Thursday, October 13, 2016
James Bond (Daniel Craig) seems to have two adversaries in this outing. One is Ernst Stavros Blofield (Christoph Waltz of Inglorious Basterds [sic]), who is running the organization, SPECTRE, a group that links together previous villains and deaths in 007's sphere. The other is Max Denbigh or "C" (Andrew Scott), the head of the Center of National Security, who thinks M (Ralph Fiennes of Wrath of the Titans) and his methods are hopelessly out of date. M sends Bond out on an assignment that has him infiltrating a SPECTRE meeting, one of the best and most suspenseful scenes in the movie. Other characters include Marco Sciarra (Allesandro Cremona), who engages Bond in Mexico City, and the Bond women include Lucia (Monica Bellucci), the widow of an infamous criminal, and Dr. Madeleine Swann (Lea Seydoux), the daughter of another criminal named White (Jesper Christensen), who may have secret knowledge of SPECTRE. Craig is terrific as Bond, Waltz makes an effective Blofeld, and the other actors are good, including nice turns by Naomie Harris as Moneypenny, and Ben Whishaw as "Q." The cinematography by Hoyte Van Hoytema is excellent, and there's a good score by Thomas Newman, although the title tune is all but ruined by the dreadful "singing" of Sam Smith. A train fight doesn't compare to the one in From Russia with Love.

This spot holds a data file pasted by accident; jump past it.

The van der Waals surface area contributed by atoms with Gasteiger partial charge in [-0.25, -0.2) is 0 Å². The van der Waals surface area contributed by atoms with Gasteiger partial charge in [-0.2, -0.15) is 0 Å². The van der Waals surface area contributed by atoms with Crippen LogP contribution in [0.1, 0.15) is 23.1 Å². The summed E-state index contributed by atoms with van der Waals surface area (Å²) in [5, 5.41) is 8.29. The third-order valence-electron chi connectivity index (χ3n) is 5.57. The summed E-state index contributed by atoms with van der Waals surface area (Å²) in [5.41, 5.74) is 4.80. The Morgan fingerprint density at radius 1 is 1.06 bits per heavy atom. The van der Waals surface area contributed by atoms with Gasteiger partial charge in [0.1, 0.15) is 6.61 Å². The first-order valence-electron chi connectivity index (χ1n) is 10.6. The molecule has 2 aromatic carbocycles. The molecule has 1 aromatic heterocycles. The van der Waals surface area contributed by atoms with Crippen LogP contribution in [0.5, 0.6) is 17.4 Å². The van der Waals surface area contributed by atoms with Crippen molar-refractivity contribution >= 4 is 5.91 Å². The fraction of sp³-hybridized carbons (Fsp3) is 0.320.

Verdict: Sinister, but not as thrilling as it ought to be, although it's not a bad 007 entry. ***.